• Props - Don't forget your mask, gloves, and elbow pads for this one.
  • Description - First Iteration. Agent and patient circle, trying to feel out range (don't just start in perfect range). Agent strikes a zornhau along line "1" (for those using Galas notation) or toward the patient's upper left quarter along the "zornlini." Patient responds by stepping out and to the Agent's left and striking a short-edge zwerch to the head. Second Iteration. As before, but Patient follows up his first zwerch with a second, now with the long edge, to the opposite side. Agent reacts and tries not to get hit. Following iterations. Add more Zwerchs to the process until the patient is doing as many as 5 in rapid succession, from side to side, high and low. Agent tries not to get hit and may attempt to counter-attack. This drill doesn't require a spotter, but it couldn't hurt, either.
  • Remarks - I borrowed this, probably butchering it in the process, from a drill decribed to me from Gothenburg Historical Fencing Society. We've been using it for a few practices now; I'm very pleased with the results. I recommend doing this with a variety of simulators: steel for the "right feel," nylon or similar for speed and viciousness. Every cut from both participants needs to be thrown with intent to hit, or you're training bad form.

  • Drill Number - 0002
  • Drill Name - Dobringer's Flourish (eternal version, Jake's first interpretation)
  • Type - Exercise
  • Skill Trained - Flourishing, guard and cut transitions, basic footwork
  • Props - none
  • Description - Shake your sword manfully. Assume Schrankhut on the right. Step (all steps are passing steps) with the right and transition to schrankhut on the left. Step with the left and bring the weapon up into Ochs on the right (with crossed forearms). Step with the right and transition into ochs on the left. Step with the left and wind down into pflug on the right. Step with the right and transition into pflug on the left. Step with the left and cut a zwerch from the left, ending in a right ochs-like position (with the blade ending horizontal; this is a subtle cut with a very "duplieren" feel to it). Step with the right and cut "helicopter style" with a zwerch from the right, ending in a left ochs-like position (blade horizontal). Step with the left and lower the point down into Schrankhut on the right. You are now in a position to repeat the sequence.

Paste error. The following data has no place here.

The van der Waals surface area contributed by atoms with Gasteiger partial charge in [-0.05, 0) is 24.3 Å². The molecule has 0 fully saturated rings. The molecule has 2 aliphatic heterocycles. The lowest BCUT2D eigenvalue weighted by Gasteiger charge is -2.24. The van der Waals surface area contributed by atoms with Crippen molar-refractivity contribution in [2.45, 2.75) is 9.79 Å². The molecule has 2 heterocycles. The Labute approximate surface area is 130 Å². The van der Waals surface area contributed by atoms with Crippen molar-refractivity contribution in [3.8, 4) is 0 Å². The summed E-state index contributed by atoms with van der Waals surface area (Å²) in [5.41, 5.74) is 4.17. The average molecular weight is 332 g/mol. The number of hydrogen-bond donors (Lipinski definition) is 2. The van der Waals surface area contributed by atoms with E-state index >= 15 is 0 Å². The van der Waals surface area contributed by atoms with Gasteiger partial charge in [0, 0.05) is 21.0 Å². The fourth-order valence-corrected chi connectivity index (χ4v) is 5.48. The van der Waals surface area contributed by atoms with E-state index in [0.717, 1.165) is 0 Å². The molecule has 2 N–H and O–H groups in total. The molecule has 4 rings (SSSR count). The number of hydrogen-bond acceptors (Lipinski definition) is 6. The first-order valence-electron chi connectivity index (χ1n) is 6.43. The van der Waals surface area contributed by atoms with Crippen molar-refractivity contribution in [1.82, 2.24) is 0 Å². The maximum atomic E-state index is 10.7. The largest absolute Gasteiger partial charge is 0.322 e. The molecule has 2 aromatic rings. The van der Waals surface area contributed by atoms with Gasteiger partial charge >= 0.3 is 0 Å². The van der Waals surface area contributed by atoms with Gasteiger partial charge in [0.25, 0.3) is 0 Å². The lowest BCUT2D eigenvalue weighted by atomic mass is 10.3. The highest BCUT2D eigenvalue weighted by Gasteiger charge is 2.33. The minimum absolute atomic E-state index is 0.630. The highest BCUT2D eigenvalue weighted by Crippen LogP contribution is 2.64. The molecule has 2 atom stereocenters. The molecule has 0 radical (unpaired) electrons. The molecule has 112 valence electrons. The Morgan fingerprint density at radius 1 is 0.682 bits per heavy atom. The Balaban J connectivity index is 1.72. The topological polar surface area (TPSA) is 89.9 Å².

• Remarks - I have been doing this with all passing steps forward. It could be done with any mixture of passing steps (forward, backward, diagonal, triangle, etc.). The most challenging movements are the transition from left schrankhut to right ochs and from left ochs to right schrankhut, because the movements are so subtle when compared to the overt windings and cuttings of the other transitions. The cut from left pflug to that first left zwerch is sweet…it feels quick and lively.

* Please take any discussion of these or other drills into a new thread, quoting or cutting-and-pasting the drill into that new thread for discussion. The idea is to have a list of drills "for prosperity."

Best,

Jake
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Re: DRILLS DRILLS DRILLS

Postby Jake Norwood » Wed Apr 07, 2010 6:00 am

I've split the schrankhut/ Drill 0002 discussion into another thread. Remember, all discussion of drills--to include questions, etc., should be moved to another thread.

If you want to include questions and commentary within a post where you also post a drill, that's fine. But every post must contain at least one drill. Future posts not adhering to this will be deleted.

In that spirit...
  • Drill Number - 0003
  • Drill Name - Winding and Thrusting Exercise
  • Type - Exercise
  • Skill Trained - Winding, the four hangers (ox/plough), thrusting, langort
  • Props - None, though I recommend using an egg timer for all solo exercises